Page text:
Iran announced today — the deadline that had been set for a nuclear deal with the P5+1 but was extended indefinitely, according to the White House — that it doesn’t see a deal to its liking coming through.
Thus, reported the semi-official Fars News Agency, the Islamic Republic is formulating plans to weather tougher expected sanctions after talks crash.
“Given the fact that the Iranian officials have announced that they don’t trust the Americans, we consider a percentage of pessimism for the result of the negotiations and we think that there is a possibility for the talks to fail to end in successful results that we favor and meet our national interests; therefore, we have prepared ourselves for how to administer the country given the severity of the sanctions that will be imposed,” Iran’s Government Spokesman Mohammad Baqer Nobakht told reporters in Tehran.
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Nobakht also underscored that Tehran will not accept any undertakings beyond the Additional Protocol to the Non-Proliferation Treaty (NPT).
His comments came [as] an informed source close to the Iran-world powers talks in Vienna strongly dismissed an AFP report claiming that Tehran and the world powers have reached a system to give the International Atomic Energy Agency (IAEA) access to all allegedly suspect sites in the country, stressing that even the NPT additional protocol does not envisage access to military centers.”The Americans seem to be showing buyer’s remorse after Lausanne agreement. The US may be preparing grounds for failure and blame game,” the Iranian source said.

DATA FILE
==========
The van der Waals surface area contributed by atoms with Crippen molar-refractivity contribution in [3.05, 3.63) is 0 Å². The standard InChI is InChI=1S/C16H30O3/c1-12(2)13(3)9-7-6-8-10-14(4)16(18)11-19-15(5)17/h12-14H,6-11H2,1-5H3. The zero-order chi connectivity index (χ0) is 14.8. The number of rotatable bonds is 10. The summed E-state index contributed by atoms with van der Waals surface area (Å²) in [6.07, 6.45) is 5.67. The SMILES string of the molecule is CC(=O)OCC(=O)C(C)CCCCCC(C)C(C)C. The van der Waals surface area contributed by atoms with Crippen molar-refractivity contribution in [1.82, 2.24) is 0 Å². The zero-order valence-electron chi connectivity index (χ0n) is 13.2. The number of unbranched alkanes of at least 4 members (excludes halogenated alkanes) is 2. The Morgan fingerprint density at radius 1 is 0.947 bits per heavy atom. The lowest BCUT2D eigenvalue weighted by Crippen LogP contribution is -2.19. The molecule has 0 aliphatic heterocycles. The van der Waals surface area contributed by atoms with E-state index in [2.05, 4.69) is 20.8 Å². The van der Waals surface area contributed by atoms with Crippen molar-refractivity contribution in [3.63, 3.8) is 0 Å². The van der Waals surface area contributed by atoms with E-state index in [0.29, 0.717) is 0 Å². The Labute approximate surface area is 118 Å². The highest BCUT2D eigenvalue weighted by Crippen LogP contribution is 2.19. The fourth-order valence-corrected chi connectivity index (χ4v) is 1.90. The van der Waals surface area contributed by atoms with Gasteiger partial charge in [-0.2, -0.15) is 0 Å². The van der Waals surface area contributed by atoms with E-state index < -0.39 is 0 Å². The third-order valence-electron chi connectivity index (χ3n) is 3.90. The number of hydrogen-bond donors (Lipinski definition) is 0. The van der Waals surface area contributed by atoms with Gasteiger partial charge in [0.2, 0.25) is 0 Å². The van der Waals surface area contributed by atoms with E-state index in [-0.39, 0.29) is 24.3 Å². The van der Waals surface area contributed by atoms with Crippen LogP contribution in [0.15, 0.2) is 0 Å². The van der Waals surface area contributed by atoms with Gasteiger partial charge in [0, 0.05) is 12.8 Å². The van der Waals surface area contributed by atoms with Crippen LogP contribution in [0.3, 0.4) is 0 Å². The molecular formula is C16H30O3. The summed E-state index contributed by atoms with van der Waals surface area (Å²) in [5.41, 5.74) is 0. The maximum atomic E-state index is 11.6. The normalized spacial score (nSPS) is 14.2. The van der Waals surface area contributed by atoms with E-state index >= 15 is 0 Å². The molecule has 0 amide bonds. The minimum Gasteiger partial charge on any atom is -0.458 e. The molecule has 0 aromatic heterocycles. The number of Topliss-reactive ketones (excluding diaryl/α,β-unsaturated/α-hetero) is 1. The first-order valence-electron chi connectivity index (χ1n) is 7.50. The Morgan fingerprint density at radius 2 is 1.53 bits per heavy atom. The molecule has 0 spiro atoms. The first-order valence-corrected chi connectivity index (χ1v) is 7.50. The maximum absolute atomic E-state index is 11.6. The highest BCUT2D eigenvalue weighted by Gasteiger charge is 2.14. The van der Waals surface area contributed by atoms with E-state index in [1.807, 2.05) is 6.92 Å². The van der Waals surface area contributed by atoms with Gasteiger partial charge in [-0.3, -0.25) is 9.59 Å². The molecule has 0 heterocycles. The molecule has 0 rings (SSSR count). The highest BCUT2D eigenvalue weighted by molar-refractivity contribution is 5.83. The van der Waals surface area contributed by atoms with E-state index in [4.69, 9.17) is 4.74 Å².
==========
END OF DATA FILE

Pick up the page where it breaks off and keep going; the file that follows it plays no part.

“Who guarantees the IAEA confidentiality after assassination of Iranian nuclear scientists? Tehran trusted the IAEA with secret informations, and its nuclear scientists were killed by the West. Although the additional protocol does not envisage such visits, Tehran has allowed the IAEA access Parchin twice. Iran received nothing in return when it allowed the IAEA access its Parchin military site,” the source added.
Supreme Leader Ayatollah Ali Khamenei said that the U.S. pledged to terminate sanctions within six months after talks began, but reneged.
“The Americans changed the 6 months to one year first, and then lengthened the negotiations by making repeated excessive demands and even threats to boost the sanctions and speaking of militarism and on and under the table,” he said.
“Contemplation and study over the trend of the demands made by the Americans shows that they aim to uproot Iran’s nuclear industry and the country’s nuclear essence and change it to a caricature and a window without a content.”
The ayatollah added that while Iran has been seeking to get sanctions lifted, “we see them as an opportunity from a different angle because they have caused us to pay more attention to domestic forces and capacities.”